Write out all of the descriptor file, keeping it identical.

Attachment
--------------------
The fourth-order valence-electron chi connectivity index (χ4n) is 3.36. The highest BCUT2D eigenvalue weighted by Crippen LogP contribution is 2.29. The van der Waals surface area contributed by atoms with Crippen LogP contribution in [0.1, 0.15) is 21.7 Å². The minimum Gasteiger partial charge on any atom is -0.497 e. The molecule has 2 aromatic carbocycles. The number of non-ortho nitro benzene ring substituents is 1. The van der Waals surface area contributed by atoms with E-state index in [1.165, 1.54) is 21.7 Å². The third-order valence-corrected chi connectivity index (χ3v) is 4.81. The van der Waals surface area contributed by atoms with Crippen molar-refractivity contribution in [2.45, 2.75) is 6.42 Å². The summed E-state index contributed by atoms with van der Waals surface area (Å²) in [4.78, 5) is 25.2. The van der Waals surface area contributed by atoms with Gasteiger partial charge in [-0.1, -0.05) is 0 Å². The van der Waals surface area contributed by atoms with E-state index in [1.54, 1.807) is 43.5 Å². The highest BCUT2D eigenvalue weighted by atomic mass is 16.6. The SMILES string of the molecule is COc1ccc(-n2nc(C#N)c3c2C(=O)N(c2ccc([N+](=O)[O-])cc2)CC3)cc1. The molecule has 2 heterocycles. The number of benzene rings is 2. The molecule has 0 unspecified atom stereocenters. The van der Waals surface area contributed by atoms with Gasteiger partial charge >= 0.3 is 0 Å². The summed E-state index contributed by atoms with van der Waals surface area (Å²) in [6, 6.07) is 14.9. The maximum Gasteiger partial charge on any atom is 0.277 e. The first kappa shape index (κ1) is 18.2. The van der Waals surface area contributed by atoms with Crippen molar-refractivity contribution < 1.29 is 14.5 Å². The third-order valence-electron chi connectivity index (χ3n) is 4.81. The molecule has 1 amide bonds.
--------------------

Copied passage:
The fourth-order valence-electron chi connectivity index (χ4n) is 3.36. The highest BCUT2D eigenvalue weighted by Crippen LogP contribution is 2.29. The van der Waals surface area contributed by atoms with Crippen LogP contribution in [0.1, 0.15) is 21.7 Å². The minimum Gasteiger partial charge on any atom is -0.497 e. The molecule has 2 aromatic carbocycles. The number of non-ortho nitro benzene ring substituents is 1. The van der Waals surface area contributed by atoms with E-state index in [1.165, 1.54) is 21.7 Å². The third-order valence-corrected chi connectivity index (χ3v) is 4.81. The van der Waals surface area contributed by atoms with Crippen molar-refractivity contribution in [2.45, 2.75) is 6.42 Å². The summed E-state index contributed by atoms with van der Waals surface area (Å²) in [4.78, 5) is 25.2. The van der Waals surface area contributed by atoms with Gasteiger partial charge in [-0.1, -0.05) is 0 Å². The van der Waals surface area contributed by atoms with E-state index in [1.54, 1.807) is 43.5 Å². The highest BCUT2D eigenvalue weighted by atomic mass is 16.6. The SMILES string of the molecule is COc1ccc(-n2nc(C#N)c3c2C(=O)N(c2ccc([N+](=O)[O-])cc2)CC3)cc1. The molecule has 2 heterocycles. The number of benzene rings is 2. The molecule has 0 unspecified atom stereocenters. The van der Waals surface area contributed by atoms with Gasteiger partial charge >= 0.3 is 0 Å². The summed E-state index contributed by atoms with van der Waals surface area (Å²) in [6, 6.07) is 14.9. The maximum Gasteiger partial charge on any atom is 0.277 e. The first kappa shape index (κ1) is 18.2. The van der Waals surface area contributed by atoms with Crippen molar-refractivity contribution < 1.29 is 14.5 Å². The third-order valence-electron chi connectivity index (χ3n) is 4.81. The molecule has 1 amide bonds.